“The most vulnerable people in our society are suffering as a result of the decisions that adults made. That’s what’s happening here, that kids are suffering from the poor decisions of adult decision-makers who can’t seem to do the right thing in order to protect our kids.”

Adblock test (Why?)



Source link

Continue Reading

Health

B.C. to start public push to get more kids vaccinated against flu as cases climb – Energeticcity.ca

Published

 on


VANCOUVER — British Columbia health officials are urging parents to get their young children vaccinated against influenza ahead of the holiday season as the province deals with crowded emergency rooms.

Genius Dog 336 x 280 - Animated

Provincial health officer Dr. Bonnie Henry said after two years of low rates of flu, mostly due to travel restrictions, the province is seeing a “dramatic increase” in illness and it arrived sooner than normal.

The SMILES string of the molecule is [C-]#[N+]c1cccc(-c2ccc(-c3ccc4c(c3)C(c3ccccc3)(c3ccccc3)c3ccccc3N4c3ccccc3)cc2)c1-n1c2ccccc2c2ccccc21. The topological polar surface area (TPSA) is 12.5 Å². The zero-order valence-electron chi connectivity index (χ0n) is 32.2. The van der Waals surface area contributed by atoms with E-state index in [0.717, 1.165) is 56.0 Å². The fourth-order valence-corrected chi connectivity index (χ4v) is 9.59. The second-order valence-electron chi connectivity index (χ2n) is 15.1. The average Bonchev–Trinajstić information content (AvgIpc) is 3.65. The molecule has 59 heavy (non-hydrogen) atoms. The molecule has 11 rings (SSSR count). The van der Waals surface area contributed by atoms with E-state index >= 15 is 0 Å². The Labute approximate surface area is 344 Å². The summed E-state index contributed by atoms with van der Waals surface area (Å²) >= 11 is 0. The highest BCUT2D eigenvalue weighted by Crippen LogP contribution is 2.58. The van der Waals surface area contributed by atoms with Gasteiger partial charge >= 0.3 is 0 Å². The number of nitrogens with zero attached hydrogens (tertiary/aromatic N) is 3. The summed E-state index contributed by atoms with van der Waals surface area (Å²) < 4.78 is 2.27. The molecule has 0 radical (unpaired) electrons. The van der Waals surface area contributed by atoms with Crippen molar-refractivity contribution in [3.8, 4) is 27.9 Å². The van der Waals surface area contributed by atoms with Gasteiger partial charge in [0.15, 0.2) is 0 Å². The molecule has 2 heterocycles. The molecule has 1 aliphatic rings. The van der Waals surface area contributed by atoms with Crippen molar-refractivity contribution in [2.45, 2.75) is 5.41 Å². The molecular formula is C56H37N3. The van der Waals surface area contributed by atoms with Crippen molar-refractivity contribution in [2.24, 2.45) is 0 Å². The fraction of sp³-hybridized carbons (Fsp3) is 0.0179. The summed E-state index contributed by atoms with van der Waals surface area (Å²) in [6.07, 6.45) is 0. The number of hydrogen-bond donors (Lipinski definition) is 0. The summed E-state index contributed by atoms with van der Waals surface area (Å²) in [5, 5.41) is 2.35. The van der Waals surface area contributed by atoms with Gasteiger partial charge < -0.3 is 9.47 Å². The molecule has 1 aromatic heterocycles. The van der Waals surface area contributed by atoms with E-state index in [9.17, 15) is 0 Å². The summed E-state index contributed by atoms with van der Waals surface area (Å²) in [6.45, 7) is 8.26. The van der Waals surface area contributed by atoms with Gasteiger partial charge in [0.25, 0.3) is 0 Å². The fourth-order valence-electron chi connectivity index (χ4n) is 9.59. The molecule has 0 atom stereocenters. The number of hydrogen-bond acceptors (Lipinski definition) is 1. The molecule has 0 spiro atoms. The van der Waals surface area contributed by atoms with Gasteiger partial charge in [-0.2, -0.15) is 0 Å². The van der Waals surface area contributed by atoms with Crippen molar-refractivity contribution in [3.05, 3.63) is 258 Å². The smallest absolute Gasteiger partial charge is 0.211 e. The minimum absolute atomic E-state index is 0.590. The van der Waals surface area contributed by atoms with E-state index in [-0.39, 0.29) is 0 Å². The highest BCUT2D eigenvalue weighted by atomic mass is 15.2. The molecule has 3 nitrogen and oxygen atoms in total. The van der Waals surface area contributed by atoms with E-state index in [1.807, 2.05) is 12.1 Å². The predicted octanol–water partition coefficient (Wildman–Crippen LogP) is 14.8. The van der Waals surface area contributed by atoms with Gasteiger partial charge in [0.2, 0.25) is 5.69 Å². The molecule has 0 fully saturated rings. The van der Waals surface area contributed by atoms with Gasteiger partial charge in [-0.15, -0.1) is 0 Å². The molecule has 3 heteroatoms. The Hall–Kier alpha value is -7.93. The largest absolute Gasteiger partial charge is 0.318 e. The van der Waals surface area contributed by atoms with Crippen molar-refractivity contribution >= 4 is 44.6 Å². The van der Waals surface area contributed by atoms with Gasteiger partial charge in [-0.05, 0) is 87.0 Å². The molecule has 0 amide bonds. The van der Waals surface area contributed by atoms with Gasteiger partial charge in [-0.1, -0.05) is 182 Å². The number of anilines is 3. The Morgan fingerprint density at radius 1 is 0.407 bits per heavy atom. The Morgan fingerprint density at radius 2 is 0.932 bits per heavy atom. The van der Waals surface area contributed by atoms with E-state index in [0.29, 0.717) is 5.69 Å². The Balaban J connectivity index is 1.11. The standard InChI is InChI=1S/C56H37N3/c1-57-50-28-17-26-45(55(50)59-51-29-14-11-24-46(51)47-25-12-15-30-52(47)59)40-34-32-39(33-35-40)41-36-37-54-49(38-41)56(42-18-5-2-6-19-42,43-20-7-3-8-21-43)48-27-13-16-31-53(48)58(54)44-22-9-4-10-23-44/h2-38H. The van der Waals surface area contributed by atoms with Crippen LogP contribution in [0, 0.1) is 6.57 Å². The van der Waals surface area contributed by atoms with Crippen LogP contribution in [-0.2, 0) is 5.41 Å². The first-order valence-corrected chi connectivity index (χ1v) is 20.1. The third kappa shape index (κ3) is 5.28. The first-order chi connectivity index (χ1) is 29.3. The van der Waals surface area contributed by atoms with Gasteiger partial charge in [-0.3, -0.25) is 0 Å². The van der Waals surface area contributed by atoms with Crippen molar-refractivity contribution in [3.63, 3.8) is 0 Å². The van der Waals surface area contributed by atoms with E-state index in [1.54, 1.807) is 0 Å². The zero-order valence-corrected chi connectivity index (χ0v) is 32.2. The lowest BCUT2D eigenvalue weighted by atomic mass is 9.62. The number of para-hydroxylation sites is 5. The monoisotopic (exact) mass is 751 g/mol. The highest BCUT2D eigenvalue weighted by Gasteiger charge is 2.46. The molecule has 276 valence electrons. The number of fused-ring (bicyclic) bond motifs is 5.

“We know, much more than COVID, influenza can cause more severe illness in children, especially young children, and it can lead to secondary bacterial infections with things like streptococcus and pneumococcus that can cause very severe pneumonia,” she said Monday.

“And so that’s the concern that we have now.”

Henry said there is still time for people to get a flu vaccine to protect themselves and their children, especially as the holiday season approaches. 

“We’re starting to see the impact of a large number of children who haven’t been exposed to influenza for a few years and a small proportion of them are getting severely ill,” she said.

“So now’s the time to really make a difference and get that vaccine now.”